Mothers Day Review

Genre: Romantic Comedy
Year: 2016
Rating: PG
Length: 118 Minutes
Main Cast: Jennifer Aniston
Kate Hudson
Julia Roberts
Jason Sudeikis
Main Production Company: Capacity Pictures
Directed By: Garry Marshall

Written By Nelson Cumming
“Mothers Day” is one of the rare movies where just describing what I had seen is enough to make you cringe. Not a single thing was funny. Not only that but there was some racism in it which was made worse by the stupid stereotypes that were portrayed that try to justify the racism. “Mothers Day” also tries to force you to gain sympathy through overdone sad generic character stories about abandonment issues and the grieving process of a mother’s death. None of this heavy themes work because they are so forced and flippant about it that I rolled my eyes whenever those stories were mentioned. Coupled with ridiculous levels of product placement, cheesy predictable “coming together” moments and jokes that are so dumb and unfunny is what makes “Mothers Day” so terrible to watch.

The “story” like other movies with large casts involves separate little stories that overarch into one main story. It is basically about how people are sad about upcoming mothers day for various reasons and how they solve all their problems by finally meeting in a hospital. Yes, a hospital, perfect for “Mothers Day”. I could go into the specific stories but I am not going to bother because it will take too long and the filmmakers did not care about what they made. If the movie does not care about its audience why should I?

One of the problems with lots of stories is the movie feels fragmented all the time. Director Gary Marshall is not Paul Thomas Anderson. Anderson got 6 or 7 seven little stories and interweaved them seamlessly in a very powerful 180-minute drama called “Magnolia” that dealt not only with the consequences of immoral actions but how those that were hurt took their final moral justice. Marshall made a two-hour romantic comedy and trivialized the subject matter of motherhood in a story so fragmented you’d forget what some of the stories are if you were not reminded of them. Yet there are some stories in “Mother’s Day” that you’d remember for all the wrong reasons.

“Mothers Day” has the annoying tendency to try and attain audience sympathy through cheap cliche tactics that soap operas like to use. An example includes how one of the families can’t get through the grieving process of their mother who died in a war which is conveyed by little girls crying on the mother’s tombstone and the husband lying on the couch nostalgically looking at a pre-recoded tape of his wife on the TV screen. It does not work because she is never really seen in the whole movie. If I can’t see or know the mother, how can I be attached to the mother in any way and how her loss hurts the family? I wrote in my notes “They really shove this mothers day theme down our throats with vapid bullshit sentimentality” That is a perfect summation of the movie.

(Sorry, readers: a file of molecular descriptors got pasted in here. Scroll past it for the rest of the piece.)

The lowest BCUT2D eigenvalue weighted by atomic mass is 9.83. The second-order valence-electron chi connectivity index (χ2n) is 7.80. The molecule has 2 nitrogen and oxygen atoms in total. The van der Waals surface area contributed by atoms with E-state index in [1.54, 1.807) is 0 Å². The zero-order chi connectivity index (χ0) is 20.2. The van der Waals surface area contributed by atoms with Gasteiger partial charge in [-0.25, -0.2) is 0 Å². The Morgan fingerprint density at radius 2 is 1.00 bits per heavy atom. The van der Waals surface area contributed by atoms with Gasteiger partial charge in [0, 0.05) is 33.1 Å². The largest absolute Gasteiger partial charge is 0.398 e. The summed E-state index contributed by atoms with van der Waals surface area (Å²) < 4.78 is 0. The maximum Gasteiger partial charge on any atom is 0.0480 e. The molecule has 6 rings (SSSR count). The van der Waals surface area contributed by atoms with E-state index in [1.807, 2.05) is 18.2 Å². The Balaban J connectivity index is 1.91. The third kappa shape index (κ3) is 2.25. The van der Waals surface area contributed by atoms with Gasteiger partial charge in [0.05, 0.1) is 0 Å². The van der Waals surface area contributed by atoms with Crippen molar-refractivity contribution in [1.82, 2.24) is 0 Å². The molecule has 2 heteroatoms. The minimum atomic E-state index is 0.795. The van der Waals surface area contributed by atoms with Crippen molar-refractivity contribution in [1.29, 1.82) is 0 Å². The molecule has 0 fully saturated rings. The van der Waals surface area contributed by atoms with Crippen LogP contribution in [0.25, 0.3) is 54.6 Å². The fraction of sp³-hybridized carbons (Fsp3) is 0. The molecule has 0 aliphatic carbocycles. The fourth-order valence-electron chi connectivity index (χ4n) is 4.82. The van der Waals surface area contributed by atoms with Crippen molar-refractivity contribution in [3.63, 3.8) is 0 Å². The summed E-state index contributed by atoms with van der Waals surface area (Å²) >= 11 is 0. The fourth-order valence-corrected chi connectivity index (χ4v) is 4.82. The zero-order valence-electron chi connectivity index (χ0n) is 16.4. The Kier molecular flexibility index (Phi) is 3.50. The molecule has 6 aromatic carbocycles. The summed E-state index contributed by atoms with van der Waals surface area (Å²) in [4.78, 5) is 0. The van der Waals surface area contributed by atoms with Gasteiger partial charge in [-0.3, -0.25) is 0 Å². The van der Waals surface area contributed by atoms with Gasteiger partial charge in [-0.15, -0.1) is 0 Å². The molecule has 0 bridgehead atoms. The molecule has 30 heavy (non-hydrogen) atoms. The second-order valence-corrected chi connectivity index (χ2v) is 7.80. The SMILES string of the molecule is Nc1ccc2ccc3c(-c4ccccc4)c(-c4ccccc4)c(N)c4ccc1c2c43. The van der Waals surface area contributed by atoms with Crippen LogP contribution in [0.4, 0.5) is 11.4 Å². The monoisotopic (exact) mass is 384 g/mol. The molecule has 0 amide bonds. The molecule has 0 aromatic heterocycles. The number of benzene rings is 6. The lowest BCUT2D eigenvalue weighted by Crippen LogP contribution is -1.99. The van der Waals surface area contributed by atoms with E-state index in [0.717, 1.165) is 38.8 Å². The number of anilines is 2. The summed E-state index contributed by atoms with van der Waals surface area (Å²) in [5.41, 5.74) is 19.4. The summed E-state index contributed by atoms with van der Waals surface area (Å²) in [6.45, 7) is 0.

If you are Indian I will guarantee you will be offended by this movie. There are racist remarks said by redneck racists and homophobes and you see and Indian drinking alcohol while showing the brand of alcohol in a terrible use of product placement. None of this was funny. As I mentioned before, you have to be smarter and smarter to be more and more tasteless. It can be done with great results, however, the worse the subject matter the harder they fall if not executed to comedic effect.

So I believe that “Mother’s Day” was a cynical attempt to appeal only to the lowest common denominator of middle-aged mothers that like sitting through unfunny sequences, racial stereotyping and dramatic soap-opera in one scattershot mess. I was the only man that was sane enough to leave the cinemas as the outtakes were going on before the lights went up. I just couldn’t stay through that. It is up to you whether or not you thought I was the only smart one or the only dumb one. -*

4 thoughts on “Mothers Day Review

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